Great War Theatre

Examiner of Plays' Summary:

A piece of harmless fooling culminating in a scene of everybody tumbling into water: the whole is evidently designed for this effect and the dialogue and story to do not count for much. A village landlord and landlady celebrate their silver wedding and the engagement of their daughter to a gallant sergeant (home from the war wounded and going back) by a banquet to everybody. Other characters are a 'nut', a hearty squire, old village couple and so forth. After the banquet we are showing, in scene 3, the rain pouring in a country road, and then, in scene 4, the front of the inn with a great hole full of water and everybody tumbling in. Finally the walls give way and the landlord and landlady are seen in bed and the bed slides into the water. This (p.33) of course might be objectionable but the tone of the whole thing is so harmless that I am sure it will not be. I have marked pp 12 & 13 where two soldiers try to get a drink from the landlord by a heroic story, because one is on the lookout for anything tending to ridicule of the King's uniform, but I do not think the passage could have the slightest ill effect. Recommended for license. G. S. Street.

Licensed On: 5 Nov 1914

License Number: 3004




British Library Reference: LCP1914/32

British Library Classmark: Add MS 66080 K


9 Nov 1914 Hengler's Circus, GlasgowUnknown Licensed Performance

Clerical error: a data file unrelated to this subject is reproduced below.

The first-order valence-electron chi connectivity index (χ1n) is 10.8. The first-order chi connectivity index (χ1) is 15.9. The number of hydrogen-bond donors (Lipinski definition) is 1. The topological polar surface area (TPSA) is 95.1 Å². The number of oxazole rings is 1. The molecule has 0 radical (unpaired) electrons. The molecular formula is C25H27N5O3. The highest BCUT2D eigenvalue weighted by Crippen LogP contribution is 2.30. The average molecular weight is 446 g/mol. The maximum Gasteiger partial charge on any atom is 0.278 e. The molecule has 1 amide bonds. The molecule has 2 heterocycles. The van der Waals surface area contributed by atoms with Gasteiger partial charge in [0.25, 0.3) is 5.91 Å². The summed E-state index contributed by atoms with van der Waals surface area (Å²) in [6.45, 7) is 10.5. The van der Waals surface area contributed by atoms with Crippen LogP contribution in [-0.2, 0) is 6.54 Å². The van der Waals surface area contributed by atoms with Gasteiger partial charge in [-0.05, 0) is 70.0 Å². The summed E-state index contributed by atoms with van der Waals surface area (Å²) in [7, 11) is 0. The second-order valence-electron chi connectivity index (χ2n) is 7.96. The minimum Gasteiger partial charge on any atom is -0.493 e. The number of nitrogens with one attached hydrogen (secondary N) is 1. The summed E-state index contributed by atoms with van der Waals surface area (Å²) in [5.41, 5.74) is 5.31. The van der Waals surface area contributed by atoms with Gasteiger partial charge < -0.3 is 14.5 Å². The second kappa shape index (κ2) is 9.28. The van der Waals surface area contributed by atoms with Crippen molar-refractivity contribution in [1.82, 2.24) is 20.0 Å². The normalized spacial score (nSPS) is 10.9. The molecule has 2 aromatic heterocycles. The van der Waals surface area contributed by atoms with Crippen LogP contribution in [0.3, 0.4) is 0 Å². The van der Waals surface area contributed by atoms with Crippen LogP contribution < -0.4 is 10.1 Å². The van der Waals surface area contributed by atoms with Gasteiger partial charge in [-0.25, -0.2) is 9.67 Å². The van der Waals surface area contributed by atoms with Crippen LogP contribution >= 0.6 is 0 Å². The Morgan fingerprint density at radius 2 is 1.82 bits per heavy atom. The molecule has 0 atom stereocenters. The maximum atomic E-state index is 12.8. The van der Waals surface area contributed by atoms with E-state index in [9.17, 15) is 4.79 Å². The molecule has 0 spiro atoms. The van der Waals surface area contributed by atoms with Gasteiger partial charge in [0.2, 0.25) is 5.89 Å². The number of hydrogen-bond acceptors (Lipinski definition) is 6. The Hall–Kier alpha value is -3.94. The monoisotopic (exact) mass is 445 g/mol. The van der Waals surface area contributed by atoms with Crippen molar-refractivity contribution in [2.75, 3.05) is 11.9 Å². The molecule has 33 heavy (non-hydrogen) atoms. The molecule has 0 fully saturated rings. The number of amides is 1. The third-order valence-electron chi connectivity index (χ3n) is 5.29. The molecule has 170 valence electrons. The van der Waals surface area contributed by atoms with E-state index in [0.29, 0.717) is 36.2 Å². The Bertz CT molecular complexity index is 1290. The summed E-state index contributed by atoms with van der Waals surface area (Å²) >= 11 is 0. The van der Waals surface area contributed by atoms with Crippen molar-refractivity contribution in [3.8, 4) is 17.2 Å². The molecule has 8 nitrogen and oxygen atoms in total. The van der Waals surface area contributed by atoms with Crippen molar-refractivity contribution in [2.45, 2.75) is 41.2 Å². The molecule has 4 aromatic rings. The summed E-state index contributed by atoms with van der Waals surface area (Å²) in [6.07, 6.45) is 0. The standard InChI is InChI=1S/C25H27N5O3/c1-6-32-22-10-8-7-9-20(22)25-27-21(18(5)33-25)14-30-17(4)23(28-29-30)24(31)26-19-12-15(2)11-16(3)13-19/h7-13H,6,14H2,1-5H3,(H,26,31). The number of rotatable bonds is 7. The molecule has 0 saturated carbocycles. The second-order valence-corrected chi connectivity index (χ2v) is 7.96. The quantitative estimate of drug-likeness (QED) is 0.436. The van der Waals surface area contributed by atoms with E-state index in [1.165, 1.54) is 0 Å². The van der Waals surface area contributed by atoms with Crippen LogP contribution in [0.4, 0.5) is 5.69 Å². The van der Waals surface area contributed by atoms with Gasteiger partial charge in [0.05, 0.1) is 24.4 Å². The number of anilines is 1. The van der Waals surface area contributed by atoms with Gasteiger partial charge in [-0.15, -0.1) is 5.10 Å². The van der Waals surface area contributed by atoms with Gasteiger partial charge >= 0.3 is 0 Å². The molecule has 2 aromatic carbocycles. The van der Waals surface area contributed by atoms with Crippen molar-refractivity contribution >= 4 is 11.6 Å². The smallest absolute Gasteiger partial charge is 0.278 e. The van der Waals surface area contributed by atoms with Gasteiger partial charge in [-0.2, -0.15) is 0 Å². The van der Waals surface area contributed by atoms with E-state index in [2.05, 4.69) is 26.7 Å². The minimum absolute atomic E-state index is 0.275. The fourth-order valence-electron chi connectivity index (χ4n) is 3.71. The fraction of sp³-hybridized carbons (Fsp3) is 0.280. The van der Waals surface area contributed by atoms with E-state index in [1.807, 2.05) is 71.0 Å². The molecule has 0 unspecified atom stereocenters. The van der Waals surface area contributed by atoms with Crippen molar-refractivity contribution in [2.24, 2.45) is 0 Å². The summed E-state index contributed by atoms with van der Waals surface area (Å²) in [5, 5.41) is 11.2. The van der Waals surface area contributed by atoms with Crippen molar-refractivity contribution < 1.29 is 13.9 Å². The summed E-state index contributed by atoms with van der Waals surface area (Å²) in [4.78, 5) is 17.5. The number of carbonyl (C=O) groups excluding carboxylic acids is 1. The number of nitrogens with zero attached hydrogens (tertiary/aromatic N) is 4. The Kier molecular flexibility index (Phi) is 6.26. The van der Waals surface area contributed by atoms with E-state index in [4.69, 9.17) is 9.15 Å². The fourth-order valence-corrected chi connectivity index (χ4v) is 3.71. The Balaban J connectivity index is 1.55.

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This was the date that the performance was licensed for but the production appears to have premiered later.
28 Nov 1914 Hengler's Circus, GlasgowProfessional
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Performed every Wednesday and Saturday until May 1915. The cast included: Hannerford Family, Miss Silvani, John Yelding, Mdlle. Rancy with her sagacious dogs, Captain Pinder with his ponies and elephant, The Jees, The Poppescus, Doodles and Pimple, and Les Alosianis. ''Very Soft' is one of the most ingenious and amusing spectacles that Mr. Albert Hengler has produced. The setting of the little comedy is delightful, especially the village scene, which very realistically suggests rural charm and simplicity. The martial note is vigorously sounded, and the story reaches a sensational climax with a cloudburst, water gushes in roaring cataract reducing to ruins the fair village, and there are exciting scenes in the arena, where men, women and horses struggle in the water. The spectacle alone would give distinction to the current program at Hengler’s, but in addition a variety entertainment for first-rate quality is provided. It is exceptionally strong in equestrianism, one of the remarkable acts being performed by the Hannerford Family, which is as clever and daring a performance as has been witnessed in a circus arena. In the same line Miss Silvani and Mr. John Yelding are conspicuous. Wonderful displays of animal training are given by Mdlle. Rancy, with her sagacious dogs, and by Captain Pinder with his ponies and elephant; while there are admirable acrobatic performances the the Jees and The Poppescus. A circus show would be incomplete without clowning, and of that there is a sufficiency. The jesters are the old favourites, Doodles and Pimple. They are seldom absent from the area, and their antics and funny sayings set the house in a roar. The amusing pair appear also in interlude 'The Animated Statue,' which may be described as one long laugh. Further variety is given to the programme by the musical experts, Les Alosianis.' (The World's Fair, 12 December 1914)